And then there's the matter of a shell casing found near the agents' bodies that the government identified as coming from Peltier's gun -- except, it came out after the trial, it really didn't. As an appeals judge in the case told "West 57th": "The FBI withheld from the defense a good deal of ballistic information which might have been helpful."

This is one reason nearly 50 members of Congress asked that Peltier, who has exhausted his appeals, be given a new trial. At the moment, though, said Rep. Don Edwards (D-Calif.), "There is a standstill. There's nothing Congress can do, and the Department of Justice would fight it very hard, what with the alleged murder of two FBI agents."

Sen. Daniel Inouye (D-Hawaii) is more optimistic. He became interested in the case after seeing the "West 57th" segment last year. He was particularly upset by the bit about the shell casing.

"I was surprised and in a way shocked to hear the prosecutor say that throughout the trial he held his breath because he had some information which, if asked, he would have to disclose," said Inouye. "I've always believed a prosecutor's job is not to get the defendant, but to make sure justice is carried out. If you know the person is innocent, you shouldn't hide that fact."

Inouye said he is pursuing the only option available to Peltier: a pardon by President Bush. (Oddly, the president and Matthiessen are linked: Their sisters roomed together in college.) While a pardon may not seem likely, Inouye said, "You can never tell without inquiring." AFTER HIS speech, Matthiessen asked a friend: "Do I have a future as a rabble rouser?"

"You have a present and a past as a rabble-rouser," she assured him.

In the Spirit of Crazy Horse, a new edition of which will be on tap as soon as Viking is convinced the lawsuits are completely over, may be Matthiessen's most political effort, but throughout his career he's shown a dedication to giving voice to the voiceless.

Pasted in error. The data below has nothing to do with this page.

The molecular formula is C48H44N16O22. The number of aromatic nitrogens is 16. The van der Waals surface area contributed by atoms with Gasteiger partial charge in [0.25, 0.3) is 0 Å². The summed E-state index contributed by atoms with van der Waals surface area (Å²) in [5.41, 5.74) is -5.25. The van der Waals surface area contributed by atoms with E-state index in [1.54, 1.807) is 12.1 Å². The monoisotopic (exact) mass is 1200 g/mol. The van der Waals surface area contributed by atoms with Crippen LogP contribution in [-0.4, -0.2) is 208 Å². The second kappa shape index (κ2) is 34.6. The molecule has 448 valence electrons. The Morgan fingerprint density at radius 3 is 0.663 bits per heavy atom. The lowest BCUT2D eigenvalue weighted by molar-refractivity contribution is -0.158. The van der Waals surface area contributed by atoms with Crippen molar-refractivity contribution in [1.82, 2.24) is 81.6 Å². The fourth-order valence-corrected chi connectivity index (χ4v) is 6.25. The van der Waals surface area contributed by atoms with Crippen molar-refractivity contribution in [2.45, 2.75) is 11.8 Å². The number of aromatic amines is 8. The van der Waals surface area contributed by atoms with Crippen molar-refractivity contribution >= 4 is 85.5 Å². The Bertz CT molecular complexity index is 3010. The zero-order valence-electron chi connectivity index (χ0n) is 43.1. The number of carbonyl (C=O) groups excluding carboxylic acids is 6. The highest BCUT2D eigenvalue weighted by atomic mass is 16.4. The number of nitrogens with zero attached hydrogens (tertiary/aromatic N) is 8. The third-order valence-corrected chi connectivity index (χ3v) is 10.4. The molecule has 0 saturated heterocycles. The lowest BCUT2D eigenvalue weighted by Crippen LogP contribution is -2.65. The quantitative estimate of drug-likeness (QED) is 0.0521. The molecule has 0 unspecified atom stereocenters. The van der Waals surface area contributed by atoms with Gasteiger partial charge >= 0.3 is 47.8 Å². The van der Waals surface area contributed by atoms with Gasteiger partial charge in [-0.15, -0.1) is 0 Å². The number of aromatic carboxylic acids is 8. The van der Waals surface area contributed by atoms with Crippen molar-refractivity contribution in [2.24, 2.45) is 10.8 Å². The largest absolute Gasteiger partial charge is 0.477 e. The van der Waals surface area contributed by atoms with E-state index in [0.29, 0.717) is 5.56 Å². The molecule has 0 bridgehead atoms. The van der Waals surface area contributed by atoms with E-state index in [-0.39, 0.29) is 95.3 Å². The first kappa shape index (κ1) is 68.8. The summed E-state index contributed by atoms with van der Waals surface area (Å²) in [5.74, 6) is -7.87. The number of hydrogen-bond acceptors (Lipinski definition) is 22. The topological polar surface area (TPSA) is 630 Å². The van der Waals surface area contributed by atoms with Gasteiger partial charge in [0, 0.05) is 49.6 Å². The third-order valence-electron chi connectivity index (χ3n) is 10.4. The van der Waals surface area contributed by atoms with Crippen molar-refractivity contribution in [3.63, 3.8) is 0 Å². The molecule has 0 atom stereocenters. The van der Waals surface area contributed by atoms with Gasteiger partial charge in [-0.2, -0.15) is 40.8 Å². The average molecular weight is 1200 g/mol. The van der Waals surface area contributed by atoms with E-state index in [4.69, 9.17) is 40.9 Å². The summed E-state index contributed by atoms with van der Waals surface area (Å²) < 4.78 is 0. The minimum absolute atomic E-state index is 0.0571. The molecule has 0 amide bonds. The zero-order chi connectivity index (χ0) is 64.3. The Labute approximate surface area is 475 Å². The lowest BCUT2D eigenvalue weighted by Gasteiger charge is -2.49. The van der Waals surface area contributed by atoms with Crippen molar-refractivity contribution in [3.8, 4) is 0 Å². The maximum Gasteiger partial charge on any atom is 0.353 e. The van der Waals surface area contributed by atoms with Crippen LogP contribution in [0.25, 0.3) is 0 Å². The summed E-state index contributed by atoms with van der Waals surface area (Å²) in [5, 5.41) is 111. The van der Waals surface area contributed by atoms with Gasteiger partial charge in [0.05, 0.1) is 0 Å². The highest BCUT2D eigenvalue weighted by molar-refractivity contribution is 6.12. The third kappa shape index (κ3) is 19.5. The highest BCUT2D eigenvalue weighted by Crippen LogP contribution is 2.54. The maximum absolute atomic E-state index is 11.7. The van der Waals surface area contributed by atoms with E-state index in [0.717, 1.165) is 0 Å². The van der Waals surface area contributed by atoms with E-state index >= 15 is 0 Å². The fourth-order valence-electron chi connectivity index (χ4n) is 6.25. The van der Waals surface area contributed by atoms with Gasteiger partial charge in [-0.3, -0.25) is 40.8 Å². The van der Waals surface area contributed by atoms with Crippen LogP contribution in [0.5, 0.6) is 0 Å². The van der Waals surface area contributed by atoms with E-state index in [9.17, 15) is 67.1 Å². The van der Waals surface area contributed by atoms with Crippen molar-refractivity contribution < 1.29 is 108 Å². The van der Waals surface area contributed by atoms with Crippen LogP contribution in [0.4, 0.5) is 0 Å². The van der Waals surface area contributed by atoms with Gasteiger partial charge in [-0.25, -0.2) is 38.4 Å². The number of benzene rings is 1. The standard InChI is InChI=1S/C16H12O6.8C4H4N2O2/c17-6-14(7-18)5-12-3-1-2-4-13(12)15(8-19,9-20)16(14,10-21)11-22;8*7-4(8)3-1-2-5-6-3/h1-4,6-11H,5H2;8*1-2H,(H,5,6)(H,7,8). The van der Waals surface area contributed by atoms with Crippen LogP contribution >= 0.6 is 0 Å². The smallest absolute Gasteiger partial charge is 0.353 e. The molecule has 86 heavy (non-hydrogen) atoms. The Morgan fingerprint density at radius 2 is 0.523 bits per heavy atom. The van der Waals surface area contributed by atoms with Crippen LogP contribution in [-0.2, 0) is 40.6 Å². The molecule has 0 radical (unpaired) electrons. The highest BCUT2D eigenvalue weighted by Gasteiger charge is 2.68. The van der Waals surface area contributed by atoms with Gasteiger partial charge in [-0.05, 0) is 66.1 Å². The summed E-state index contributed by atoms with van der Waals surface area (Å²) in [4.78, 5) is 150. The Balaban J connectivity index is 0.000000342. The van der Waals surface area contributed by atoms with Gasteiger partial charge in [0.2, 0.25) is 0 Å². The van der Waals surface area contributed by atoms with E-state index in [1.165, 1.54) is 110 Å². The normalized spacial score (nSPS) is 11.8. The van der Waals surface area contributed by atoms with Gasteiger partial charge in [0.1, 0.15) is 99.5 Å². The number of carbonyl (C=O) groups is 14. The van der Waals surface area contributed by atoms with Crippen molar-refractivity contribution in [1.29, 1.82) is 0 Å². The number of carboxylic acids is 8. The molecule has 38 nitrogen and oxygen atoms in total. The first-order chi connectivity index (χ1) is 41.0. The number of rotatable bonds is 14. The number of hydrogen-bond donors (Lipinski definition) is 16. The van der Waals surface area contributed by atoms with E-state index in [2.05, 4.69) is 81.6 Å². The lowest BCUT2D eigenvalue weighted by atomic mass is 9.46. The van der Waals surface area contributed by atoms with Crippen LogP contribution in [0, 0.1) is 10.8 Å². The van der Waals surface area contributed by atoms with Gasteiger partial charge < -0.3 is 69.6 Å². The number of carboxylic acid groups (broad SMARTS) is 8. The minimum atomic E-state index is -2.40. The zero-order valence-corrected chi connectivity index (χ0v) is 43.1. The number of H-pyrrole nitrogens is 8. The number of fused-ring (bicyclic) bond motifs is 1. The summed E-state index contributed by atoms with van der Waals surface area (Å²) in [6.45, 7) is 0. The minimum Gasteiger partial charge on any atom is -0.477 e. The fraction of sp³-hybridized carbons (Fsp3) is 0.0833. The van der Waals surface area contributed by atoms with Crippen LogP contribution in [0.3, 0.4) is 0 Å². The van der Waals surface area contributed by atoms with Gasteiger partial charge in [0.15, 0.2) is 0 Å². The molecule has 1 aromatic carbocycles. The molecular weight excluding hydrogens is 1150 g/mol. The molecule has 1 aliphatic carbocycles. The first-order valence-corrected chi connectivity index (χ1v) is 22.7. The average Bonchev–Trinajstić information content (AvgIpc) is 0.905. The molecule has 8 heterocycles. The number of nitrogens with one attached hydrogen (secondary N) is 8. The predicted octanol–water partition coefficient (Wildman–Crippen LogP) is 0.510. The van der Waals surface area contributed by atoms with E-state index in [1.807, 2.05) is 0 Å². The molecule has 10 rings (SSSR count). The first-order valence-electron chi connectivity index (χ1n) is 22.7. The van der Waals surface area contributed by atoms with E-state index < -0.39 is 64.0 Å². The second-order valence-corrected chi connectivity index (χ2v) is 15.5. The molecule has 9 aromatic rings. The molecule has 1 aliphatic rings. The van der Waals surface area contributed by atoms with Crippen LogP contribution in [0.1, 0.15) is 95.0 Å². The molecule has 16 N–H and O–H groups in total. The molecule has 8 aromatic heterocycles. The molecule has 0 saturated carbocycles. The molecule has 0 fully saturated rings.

His best-known novel, At Play in the Fields of the Lord (1965), currently being filmed by Hector Babenco, puts missionaries and a soldier of fortune in conflict over an Amazon tribe; Far Tortuga, published a decade later, uses the style of a prose poem to depict the doomed voyage of a group of Caribbean fishermen. And now, in Killing Mister Watson, he's obviously as interested in the swampland setting and the characters who live there as in the story.

It's a method that seems to have some appeal. There have been one or two dissenting voices, but generally the book has received an enthusiastic welcome. "I'm rather surprised," the author said. "I thought a book about a turn-of-the-century, not-very-promising human being . . . It doesn't seem like a very popular subject."

Known as a writer who never returns to the same territory twice, Matthiessen surprisingly said there will be at least one more Watson book. In fact, it is likely to become a trilogy.

The second time, "I'll be dealing with Watson more from the point of view of trying to figure out what really happened and who was Leslie Cox -- the guy who did the actual killing -- and what became of him, and what became of Watson's son, and what was the effect on Watson's family." The new novel, he promised, won't seem redundant to readers of the first effort.

There are connections between the Watson books and In the Spirit of Crazy Horse: both concern the ambiguity that surrounds a murder and the competing voices and claims about the victims and the accused. The author, however, doesn't see such a link. "Only that there's Indian people in both," he said. "They've always been in the shadow of my works."